A number of other issues stem from the computer’s size (disclaimer: I’m 6’3″ and have the hands of someone that height). The keyboard is very compact, with a lot of sacrifice on the outer edge keys. Pulling off shortcuts like ctrl+tab involved shifting my whole body, and typing in general brought my arms in at an unusual angle that felt cramped and made using my pinky fingers for anything difficult. Then there was the right shift key, which was pushed to the right of the directional up key. This was a true offense. Not only was it almost impossible to hit the right shift key, but I’d regularly be hitting the up key instead. So rather than getting a capital letter, I’d start typing in the middle of the line above — if you’re career involves a lot of typing, this could be a real headache.

A noticeable element missing from the Yoga 900s is a slot for a lock. A computer as expensive and flashy as this, not to mention so small and light, would make for an easy steal. And without the ability to lock it up, it’s just that much more vulnerable.

Lenovo Yoga 900s

Lenovo Yoga 900s | Mark Knapp/Gear & Style Cheat Sheet

For I/O, the Yoga 900s is powered by a special USB port which doubles as a normal USB when you don’t need to charge it. There’s also a high-speed USB 3.0 port, a USB-C port, a 3.5mm headphone/microphone combo jack, a power button, and a system restore button. It might not sound like a lot, but it will likely be sufficient (more on this later).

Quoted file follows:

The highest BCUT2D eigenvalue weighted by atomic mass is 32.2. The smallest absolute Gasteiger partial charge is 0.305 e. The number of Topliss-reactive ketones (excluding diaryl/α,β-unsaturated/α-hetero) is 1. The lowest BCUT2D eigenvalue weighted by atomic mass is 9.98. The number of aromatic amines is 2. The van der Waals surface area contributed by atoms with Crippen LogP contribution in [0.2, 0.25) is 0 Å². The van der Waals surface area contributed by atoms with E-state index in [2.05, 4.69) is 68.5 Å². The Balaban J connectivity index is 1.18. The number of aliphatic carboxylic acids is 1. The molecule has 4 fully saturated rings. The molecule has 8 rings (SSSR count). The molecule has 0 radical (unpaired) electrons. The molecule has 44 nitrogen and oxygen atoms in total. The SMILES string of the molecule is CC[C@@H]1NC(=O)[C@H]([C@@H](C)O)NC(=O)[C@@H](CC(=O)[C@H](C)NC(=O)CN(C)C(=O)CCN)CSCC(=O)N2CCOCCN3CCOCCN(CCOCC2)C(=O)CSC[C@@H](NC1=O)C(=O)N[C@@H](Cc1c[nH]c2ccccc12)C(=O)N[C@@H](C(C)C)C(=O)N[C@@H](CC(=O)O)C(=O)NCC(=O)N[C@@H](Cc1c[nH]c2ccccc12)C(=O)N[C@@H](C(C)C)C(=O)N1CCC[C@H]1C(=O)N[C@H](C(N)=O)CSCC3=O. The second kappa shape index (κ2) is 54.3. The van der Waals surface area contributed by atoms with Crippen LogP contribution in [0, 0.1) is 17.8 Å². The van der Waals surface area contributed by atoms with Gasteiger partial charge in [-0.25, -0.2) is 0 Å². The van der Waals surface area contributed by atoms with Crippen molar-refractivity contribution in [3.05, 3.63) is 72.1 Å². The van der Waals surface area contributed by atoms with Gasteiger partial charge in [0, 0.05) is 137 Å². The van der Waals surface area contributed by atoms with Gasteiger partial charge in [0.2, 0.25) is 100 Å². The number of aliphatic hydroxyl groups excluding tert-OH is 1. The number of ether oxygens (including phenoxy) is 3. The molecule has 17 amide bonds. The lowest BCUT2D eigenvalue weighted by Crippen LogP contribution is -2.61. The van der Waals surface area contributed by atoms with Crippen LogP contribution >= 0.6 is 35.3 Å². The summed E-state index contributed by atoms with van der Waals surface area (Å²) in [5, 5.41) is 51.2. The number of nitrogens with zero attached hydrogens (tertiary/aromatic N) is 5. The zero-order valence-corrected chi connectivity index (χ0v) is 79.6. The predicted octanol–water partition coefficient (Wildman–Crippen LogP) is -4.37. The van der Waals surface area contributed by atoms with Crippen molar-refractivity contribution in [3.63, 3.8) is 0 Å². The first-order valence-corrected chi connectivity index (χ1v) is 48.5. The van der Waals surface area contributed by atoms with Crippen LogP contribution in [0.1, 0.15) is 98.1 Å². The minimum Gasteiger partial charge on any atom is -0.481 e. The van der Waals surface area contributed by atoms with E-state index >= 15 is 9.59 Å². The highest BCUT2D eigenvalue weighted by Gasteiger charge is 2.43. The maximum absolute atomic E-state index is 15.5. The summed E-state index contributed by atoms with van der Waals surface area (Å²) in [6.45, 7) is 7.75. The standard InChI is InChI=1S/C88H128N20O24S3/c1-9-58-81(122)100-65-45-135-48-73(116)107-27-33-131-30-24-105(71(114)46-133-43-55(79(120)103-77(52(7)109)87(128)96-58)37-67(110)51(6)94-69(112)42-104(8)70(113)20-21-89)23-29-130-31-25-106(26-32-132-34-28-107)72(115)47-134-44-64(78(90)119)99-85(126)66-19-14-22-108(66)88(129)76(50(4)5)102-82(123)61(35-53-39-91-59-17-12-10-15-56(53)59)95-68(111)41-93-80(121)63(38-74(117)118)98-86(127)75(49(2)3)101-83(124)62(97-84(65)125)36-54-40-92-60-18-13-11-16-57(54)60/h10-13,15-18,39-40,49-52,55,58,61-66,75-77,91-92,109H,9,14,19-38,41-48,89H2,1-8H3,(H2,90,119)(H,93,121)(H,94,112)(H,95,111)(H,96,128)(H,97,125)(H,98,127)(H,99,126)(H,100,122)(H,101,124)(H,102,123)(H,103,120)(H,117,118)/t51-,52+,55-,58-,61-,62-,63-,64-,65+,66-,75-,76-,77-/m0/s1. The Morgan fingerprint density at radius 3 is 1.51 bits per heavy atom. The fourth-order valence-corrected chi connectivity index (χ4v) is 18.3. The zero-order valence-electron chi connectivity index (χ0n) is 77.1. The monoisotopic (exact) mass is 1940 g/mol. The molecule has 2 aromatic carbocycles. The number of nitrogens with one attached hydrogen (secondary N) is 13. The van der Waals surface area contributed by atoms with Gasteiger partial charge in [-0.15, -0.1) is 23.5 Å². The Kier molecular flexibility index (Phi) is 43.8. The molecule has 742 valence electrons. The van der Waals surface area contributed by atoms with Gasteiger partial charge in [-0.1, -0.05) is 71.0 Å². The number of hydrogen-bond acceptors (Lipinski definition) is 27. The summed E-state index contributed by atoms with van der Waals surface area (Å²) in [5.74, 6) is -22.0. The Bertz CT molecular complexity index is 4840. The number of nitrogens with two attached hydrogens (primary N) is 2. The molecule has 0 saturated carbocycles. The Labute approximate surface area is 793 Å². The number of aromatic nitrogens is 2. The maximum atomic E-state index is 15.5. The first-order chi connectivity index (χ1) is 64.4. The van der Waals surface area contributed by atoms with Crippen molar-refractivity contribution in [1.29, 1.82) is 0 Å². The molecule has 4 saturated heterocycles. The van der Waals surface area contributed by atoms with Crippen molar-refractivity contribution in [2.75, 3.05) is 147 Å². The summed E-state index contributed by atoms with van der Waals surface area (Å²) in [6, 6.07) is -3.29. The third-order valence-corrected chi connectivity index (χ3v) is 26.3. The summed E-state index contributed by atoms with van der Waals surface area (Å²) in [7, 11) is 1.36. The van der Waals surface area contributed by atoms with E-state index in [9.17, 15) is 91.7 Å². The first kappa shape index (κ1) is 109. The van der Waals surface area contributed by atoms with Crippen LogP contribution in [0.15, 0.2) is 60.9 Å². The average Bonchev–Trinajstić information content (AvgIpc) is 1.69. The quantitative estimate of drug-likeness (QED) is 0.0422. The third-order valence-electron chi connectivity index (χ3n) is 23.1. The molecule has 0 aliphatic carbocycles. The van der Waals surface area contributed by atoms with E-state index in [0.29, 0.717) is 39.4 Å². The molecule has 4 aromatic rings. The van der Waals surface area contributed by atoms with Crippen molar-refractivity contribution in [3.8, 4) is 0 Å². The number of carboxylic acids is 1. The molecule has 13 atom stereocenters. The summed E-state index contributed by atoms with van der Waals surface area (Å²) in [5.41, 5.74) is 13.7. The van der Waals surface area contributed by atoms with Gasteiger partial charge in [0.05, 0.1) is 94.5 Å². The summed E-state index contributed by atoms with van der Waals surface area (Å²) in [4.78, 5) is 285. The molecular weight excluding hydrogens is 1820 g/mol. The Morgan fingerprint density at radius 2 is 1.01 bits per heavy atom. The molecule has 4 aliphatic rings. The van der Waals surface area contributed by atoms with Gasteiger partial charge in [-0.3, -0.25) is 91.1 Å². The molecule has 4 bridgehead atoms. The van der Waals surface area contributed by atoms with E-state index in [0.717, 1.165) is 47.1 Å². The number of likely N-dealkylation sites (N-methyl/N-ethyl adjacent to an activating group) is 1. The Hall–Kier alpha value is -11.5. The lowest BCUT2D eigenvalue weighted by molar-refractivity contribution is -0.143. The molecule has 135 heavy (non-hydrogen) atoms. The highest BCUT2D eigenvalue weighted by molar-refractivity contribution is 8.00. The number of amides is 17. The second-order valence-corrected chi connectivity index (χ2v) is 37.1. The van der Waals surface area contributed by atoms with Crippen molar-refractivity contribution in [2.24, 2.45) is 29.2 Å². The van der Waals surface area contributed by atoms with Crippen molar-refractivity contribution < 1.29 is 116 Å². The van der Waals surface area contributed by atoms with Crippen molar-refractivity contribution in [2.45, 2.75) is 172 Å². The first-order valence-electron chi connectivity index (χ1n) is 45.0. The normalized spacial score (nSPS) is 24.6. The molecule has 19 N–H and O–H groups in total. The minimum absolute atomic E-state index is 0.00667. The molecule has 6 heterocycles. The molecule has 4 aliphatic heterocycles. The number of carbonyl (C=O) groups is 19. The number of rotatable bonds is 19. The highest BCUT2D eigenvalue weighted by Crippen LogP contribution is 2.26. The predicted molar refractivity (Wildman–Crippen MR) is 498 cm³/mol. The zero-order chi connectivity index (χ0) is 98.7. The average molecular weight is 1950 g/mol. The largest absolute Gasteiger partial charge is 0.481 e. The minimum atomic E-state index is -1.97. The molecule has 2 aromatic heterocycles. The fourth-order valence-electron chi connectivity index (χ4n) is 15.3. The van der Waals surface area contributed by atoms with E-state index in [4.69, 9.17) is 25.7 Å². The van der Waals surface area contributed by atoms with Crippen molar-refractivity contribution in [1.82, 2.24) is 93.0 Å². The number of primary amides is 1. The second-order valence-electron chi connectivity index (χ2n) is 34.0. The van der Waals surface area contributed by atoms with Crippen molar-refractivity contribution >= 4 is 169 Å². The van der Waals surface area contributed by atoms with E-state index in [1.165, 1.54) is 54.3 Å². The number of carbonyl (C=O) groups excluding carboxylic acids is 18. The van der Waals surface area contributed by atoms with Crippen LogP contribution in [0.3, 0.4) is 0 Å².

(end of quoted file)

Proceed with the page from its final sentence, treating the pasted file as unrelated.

Since the Yoga 900s can bend over backward, letting you use it like a laptop, a standing tablet, or a handheld tablet, this needs to be factored in. While the watchband hinge is likely more robust than the type of dual-purpose laptops that have a spinning hinge, the Yoga 900s is actually awkward to use as a handheld tablet, as the keyboard is exposed on the back when used this way.

Lenovo Yoga 900s – Performance

Lenovo Yoga 900s

Lenovo Yoga 900s | Mark Knapp/Gear & Style Cheat Sheet

Build and aesthetic are important for a computer you can count on and cherish (if you think that’s something you should do for an inanimate object), but they don’t amount to jack if the machine can’t perform. So how does the Yoga 900s perform? Let’s see.

The model I reviewed had an Intel Core m7-6Y75 1.2GHz processor with Intel HD Graphics 515, a 256GB SSD, and 8GB of 1600MHz RAM. I never ran into trouble with the RAM, but I also never had 30 tabs open across five windows in my browser. For word processing and moderate browsing, the Yoga 900s held its own just fine. Video playback was smooth as well, though I had no 2K content to test out on the QHD display. Running Windows 10 and with an SSD, startup was quick. Screen clarity in sunlight was passable in a pinch, but it would get to be a headache for a long session.

Battery life was admirable for such a small device with a high-resolution display that I usually kept above 50% brightness. I could go most of the workday with it in use and unplugged. With a full charge, there was no worry of it dying midway through a couple movies.